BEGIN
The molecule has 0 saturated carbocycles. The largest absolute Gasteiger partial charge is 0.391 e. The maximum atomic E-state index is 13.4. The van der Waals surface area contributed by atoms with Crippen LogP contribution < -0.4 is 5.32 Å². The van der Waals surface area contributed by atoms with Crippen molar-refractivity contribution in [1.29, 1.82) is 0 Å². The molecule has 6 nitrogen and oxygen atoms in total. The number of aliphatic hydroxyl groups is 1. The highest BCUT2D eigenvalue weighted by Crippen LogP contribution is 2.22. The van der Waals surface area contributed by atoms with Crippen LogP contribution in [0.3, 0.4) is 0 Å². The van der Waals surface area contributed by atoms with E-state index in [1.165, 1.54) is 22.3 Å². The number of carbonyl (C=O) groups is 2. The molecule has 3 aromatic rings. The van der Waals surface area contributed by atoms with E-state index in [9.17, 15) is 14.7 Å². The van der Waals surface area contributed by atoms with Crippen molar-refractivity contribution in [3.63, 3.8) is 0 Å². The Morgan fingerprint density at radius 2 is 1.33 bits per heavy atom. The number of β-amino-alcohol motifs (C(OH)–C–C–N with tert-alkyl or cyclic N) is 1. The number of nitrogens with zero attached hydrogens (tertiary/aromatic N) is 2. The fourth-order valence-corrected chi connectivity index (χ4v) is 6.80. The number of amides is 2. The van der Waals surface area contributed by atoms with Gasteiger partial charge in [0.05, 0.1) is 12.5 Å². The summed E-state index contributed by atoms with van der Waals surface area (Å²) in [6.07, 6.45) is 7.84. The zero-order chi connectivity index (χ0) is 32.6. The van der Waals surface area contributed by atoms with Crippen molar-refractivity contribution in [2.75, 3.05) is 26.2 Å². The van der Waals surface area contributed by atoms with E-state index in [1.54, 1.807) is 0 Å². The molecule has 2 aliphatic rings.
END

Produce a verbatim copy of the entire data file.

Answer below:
The molecule has 0 saturated carbocycles. The largest absolute Gasteiger partial charge is 0.391 e. The maximum atomic E-state index is 13.4. The van der Waals surface area contributed by atoms with Crippen LogP contribution < -0.4 is 5.32 Å². The van der Waals surface area contributed by atoms with Crippen molar-refractivity contribution in [1.29, 1.82) is 0 Å². The molecule has 6 nitrogen and oxygen atoms in total. The number of aliphatic hydroxyl groups is 1. The highest BCUT2D eigenvalue weighted by Crippen LogP contribution is 2.22. The van der Waals surface area contributed by atoms with Crippen LogP contribution in [0.3, 0.4) is 0 Å². The van der Waals surface area contributed by atoms with E-state index in [1.165, 1.54) is 22.3 Å². The number of carbonyl (C=O) groups is 2. The molecule has 3 aromatic rings. The van der Waals surface area contributed by atoms with E-state index in [9.17, 15) is 14.7 Å². The van der Waals surface area contributed by atoms with Crippen molar-refractivity contribution in [3.63, 3.8) is 0 Å². The Morgan fingerprint density at radius 2 is 1.33 bits per heavy atom. The number of β-amino-alcohol motifs (C(OH)–C–C–N with tert-alkyl or cyclic N) is 1. The number of nitrogens with zero attached hydrogens (tertiary/aromatic N) is 2. The fourth-order valence-corrected chi connectivity index (χ4v) is 6.80. The number of amides is 2. The van der Waals surface area contributed by atoms with Gasteiger partial charge in [0.05, 0.1) is 12.5 Å². The summed E-state index contributed by atoms with van der Waals surface area (Å²) in [6.07, 6.45) is 7.84. The zero-order chi connectivity index (χ0) is 32.6. The van der Waals surface area contributed by atoms with Crippen molar-refractivity contribution in [2.75, 3.05) is 26.2 Å². The van der Waals surface area contributed by atoms with E-state index in [1.54, 1.807) is 0 Å². The molecule has 2 aliphatic rings.